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Common small business tax mistakes

On Behalf of | Mar 31, 2017 | Corporate & Business Tax

As tax season quickly approaches, business owners are preparing their documentation with great care. While no one wants to file an inaccurate return, mistakes can and will happen. In fact, many mistakes can be avoided when business owners have the right information at their disposal. Doing so will stave off costly penalties, as well as prevent a damaging audit from occurring down the line.

According to the U.S. Small Business Administration, integrating separate accounts can quickly spell disaster for business taxes. It can be all but impossible to sufficiently keep track of expenses when business and personal funds are kept in the same accounts. In the same token, proper record keeping can have an impact at tax time. This entails keeping receipts for all expenses, which must be turned over to the IRS upon request.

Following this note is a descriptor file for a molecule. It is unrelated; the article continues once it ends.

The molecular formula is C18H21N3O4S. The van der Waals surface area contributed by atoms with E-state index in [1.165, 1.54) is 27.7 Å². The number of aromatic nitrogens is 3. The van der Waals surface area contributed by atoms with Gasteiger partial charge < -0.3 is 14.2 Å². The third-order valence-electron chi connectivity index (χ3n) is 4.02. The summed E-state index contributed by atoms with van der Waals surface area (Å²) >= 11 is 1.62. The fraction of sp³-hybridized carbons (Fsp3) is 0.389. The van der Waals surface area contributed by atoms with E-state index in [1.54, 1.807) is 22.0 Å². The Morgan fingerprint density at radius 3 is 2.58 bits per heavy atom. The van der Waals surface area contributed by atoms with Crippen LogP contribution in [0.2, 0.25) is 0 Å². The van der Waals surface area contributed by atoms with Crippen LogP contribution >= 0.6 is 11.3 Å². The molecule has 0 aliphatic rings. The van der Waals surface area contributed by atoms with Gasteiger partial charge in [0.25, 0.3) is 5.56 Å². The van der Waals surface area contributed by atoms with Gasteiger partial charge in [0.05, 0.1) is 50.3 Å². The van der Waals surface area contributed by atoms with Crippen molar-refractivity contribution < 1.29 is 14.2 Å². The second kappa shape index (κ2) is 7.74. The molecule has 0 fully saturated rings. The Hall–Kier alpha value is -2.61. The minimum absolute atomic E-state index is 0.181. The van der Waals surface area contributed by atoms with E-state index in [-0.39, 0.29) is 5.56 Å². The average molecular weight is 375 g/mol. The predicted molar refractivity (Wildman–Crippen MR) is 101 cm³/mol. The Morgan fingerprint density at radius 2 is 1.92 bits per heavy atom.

Improper use of deductions can also land a business in hot water. Businesses must ensure they are deducting the right percentage of things like meals and other expenses. While many business owners assume they can write off 100 percent of an expense, in many cases deductions are much less than the total. Deductions for mileage can also be difficult to manage, as they are dependent on where the trip begins and ends, and how much of a deduction is allowed in a given year (in 2014 workers could write off 56 cents per every mile traveled).

Being ignorant to certain tax codes is equally damaging, as stated by the IRS. For instance, independent contractors are obligated to withhold their own taxes (unlike employees, whose taxes are automatically deducted). In this instance, taxes that aren’t withheld throughout the year must still be paid in full on the tax deadline. Failure to do so will result in fines and penalties, which can add up quickly.


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